Most of them sits in the cultural category. Budapest counts as one, with three specific attractions: the Danube panorama, the Castle District and Andrássy Avenue.
The first refers to both banks, the bridges linking them and the landmarks along them. Certain attractions are cited by name, including the magnificent Neo-Gothic Parliament and Art Nouveau masterpiece, the Gresham Palace, defining the skyline of Pest, and dramatic hilltop Citadella in Buda.
A seat of power since the 1200s, Castle District exudes history, the sprawling former royal palace now housing the Hungarian National Gallery. Nearby, Matthias Church and Fishermen’s Bastion were painstakingly created by architect Frigyes Schulek in the late 1800s, the former from medieval plans. Andrássy Avenue is more broadly defined to bring in the Great Synagogue, with the ornate Opera House and magnificently restored Franz Liszt Academy of Music among the landmarks.
In western Hungary, Pannonhalma Abbey, founded in 996, still functions as a centre of church and art history, with an arboretum and herb garden, cloisters, an archabbey museum, a gallery and chapel.
In north-east Hungary, designated as a wine region since 1737, Tokaj’s storied viticulture is another heritage site, 3,000 cellars stretched across an area of eight settlements including Mád and Tokaj itself.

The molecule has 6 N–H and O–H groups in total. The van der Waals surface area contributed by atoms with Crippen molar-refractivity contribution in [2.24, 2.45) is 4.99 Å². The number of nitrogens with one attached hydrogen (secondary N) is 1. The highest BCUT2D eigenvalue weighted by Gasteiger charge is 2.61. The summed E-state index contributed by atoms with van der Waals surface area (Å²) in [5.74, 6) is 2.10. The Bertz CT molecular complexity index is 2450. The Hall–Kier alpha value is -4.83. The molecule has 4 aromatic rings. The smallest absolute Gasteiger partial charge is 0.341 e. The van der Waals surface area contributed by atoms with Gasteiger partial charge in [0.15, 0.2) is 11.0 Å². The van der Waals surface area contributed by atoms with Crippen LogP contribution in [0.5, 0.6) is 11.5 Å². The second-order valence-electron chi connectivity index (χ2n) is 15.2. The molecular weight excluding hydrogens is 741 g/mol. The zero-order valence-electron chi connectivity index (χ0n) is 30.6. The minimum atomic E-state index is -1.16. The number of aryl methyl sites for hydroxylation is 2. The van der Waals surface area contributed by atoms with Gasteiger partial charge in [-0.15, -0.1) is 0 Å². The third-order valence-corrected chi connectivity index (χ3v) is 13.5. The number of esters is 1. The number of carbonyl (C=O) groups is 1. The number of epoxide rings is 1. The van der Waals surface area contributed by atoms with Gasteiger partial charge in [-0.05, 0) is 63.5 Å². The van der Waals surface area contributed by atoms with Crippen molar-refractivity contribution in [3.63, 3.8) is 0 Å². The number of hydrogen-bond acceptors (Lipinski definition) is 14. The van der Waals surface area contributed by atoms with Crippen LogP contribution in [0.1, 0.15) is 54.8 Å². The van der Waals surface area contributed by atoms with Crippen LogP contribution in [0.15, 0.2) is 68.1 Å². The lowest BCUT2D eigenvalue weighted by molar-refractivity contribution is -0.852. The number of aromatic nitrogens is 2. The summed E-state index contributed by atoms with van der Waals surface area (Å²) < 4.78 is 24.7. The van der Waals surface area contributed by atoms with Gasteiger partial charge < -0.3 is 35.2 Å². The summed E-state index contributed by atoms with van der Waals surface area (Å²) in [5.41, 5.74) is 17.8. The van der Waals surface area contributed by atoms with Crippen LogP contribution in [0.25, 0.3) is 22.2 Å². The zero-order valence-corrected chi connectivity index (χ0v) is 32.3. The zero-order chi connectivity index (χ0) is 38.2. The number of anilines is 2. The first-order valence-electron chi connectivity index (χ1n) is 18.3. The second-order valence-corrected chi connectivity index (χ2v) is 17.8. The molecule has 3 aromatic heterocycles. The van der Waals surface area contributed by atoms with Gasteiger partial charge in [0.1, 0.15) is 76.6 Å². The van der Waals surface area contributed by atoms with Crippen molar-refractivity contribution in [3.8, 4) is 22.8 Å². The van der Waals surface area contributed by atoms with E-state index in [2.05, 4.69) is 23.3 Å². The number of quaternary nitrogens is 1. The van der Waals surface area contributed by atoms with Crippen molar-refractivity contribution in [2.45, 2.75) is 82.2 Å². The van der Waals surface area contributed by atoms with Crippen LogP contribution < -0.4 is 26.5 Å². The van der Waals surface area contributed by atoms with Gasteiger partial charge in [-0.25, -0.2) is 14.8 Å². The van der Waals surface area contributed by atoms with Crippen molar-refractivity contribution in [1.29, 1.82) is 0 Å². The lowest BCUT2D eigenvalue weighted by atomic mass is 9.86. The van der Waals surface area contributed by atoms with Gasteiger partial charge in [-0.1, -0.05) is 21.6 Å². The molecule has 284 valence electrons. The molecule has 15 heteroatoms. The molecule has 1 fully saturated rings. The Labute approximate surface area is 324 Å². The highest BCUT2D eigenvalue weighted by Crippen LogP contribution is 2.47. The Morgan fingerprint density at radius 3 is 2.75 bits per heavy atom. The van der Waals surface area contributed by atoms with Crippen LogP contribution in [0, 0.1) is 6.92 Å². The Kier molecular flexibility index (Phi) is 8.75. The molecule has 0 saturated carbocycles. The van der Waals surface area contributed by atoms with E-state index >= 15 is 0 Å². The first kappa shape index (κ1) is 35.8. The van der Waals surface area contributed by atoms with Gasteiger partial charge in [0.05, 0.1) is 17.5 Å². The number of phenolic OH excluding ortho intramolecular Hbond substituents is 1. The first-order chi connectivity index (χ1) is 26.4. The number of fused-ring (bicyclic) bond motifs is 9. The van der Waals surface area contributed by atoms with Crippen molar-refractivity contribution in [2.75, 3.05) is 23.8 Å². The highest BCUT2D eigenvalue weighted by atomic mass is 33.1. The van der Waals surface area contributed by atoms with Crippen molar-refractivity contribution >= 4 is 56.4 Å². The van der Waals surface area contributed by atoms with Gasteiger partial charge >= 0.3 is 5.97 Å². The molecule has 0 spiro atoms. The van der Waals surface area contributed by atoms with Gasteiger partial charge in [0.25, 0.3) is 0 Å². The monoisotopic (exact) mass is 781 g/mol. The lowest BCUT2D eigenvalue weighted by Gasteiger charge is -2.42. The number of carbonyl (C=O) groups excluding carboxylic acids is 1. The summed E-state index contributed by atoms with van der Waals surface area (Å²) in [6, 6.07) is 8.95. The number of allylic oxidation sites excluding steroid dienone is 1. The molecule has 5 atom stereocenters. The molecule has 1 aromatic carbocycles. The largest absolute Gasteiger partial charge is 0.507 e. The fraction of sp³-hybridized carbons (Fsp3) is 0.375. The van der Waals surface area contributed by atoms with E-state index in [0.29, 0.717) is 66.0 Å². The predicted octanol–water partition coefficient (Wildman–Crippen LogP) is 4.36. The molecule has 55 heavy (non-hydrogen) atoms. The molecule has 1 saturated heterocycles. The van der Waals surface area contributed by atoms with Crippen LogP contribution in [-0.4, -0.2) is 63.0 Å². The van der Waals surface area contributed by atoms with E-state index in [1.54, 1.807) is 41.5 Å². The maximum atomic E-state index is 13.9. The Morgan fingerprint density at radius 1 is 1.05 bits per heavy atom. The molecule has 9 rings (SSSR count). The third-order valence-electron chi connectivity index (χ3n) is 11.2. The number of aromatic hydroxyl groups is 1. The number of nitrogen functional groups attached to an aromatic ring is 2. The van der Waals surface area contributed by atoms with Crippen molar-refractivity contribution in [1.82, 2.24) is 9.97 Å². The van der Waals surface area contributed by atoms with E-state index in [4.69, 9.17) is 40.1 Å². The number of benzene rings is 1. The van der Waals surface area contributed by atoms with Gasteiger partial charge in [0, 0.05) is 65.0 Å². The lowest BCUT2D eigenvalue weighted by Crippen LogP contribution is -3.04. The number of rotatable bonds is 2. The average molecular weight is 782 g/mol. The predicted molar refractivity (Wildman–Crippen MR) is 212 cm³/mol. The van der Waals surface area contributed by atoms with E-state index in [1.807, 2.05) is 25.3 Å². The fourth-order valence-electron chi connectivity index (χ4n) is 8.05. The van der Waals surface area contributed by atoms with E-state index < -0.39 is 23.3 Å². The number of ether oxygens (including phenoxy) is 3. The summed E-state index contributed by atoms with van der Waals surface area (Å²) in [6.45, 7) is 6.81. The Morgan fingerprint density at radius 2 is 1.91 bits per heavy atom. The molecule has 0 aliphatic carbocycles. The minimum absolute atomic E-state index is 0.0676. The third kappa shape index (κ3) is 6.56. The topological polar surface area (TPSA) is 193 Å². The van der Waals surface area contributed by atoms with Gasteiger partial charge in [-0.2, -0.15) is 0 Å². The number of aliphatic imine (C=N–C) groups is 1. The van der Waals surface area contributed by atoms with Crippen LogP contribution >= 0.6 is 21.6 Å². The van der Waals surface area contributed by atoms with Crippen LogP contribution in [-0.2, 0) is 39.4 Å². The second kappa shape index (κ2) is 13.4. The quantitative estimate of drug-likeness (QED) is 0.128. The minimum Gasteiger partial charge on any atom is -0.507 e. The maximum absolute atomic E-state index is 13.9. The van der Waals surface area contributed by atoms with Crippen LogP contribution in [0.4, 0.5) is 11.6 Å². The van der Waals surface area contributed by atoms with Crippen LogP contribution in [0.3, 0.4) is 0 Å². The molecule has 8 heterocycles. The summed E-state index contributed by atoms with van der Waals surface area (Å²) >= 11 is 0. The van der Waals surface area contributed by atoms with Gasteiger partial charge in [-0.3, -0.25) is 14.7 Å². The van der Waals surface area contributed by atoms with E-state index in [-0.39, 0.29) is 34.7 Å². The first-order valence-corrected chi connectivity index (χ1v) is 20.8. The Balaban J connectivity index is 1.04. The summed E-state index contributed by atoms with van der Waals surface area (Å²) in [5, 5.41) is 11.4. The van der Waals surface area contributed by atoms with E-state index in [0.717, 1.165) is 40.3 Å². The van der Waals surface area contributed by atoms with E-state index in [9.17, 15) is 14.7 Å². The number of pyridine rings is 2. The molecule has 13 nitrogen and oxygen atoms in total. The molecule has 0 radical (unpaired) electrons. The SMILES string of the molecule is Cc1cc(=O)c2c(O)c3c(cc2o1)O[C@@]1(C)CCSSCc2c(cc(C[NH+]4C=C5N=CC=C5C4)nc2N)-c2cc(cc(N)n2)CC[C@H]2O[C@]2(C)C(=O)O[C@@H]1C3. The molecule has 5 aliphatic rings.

The nearby Hortobágy National Park shows how man and nature can interact in harmony, animal husbandry adapted to the saline pastures and wetlands. In spring and autumn, this habitat attracts breeding and migrating birdlife. Hortobágy is also symbolised by the Nine-hole Bridge and wildlife park.
Closer to Budapest, Hollókő Ófalu refers to the Old Village, the medieval castle ruins above and the surrounding greenery. This complex of folk architecture comprises 55 buildings and a church.
The Fertő Lake area features a unique landscape of vineyards and diverse wildlife, geologically and historically uniform either side of the Austrian border that now divides it.
Roman Sopianae is today Pécs in southern Hungary, where an Early Christian Necropolis from the fourth century is part of the Cella Septichora Visitor Centre, a popular tourist attraction.
The 1,200 caverns of Aggtelek straddling the Slovak border include the 26-kilometre Baradla-Domica cave system and Rákóczi Cave No.1, used in the treatment of respiratory illnesses.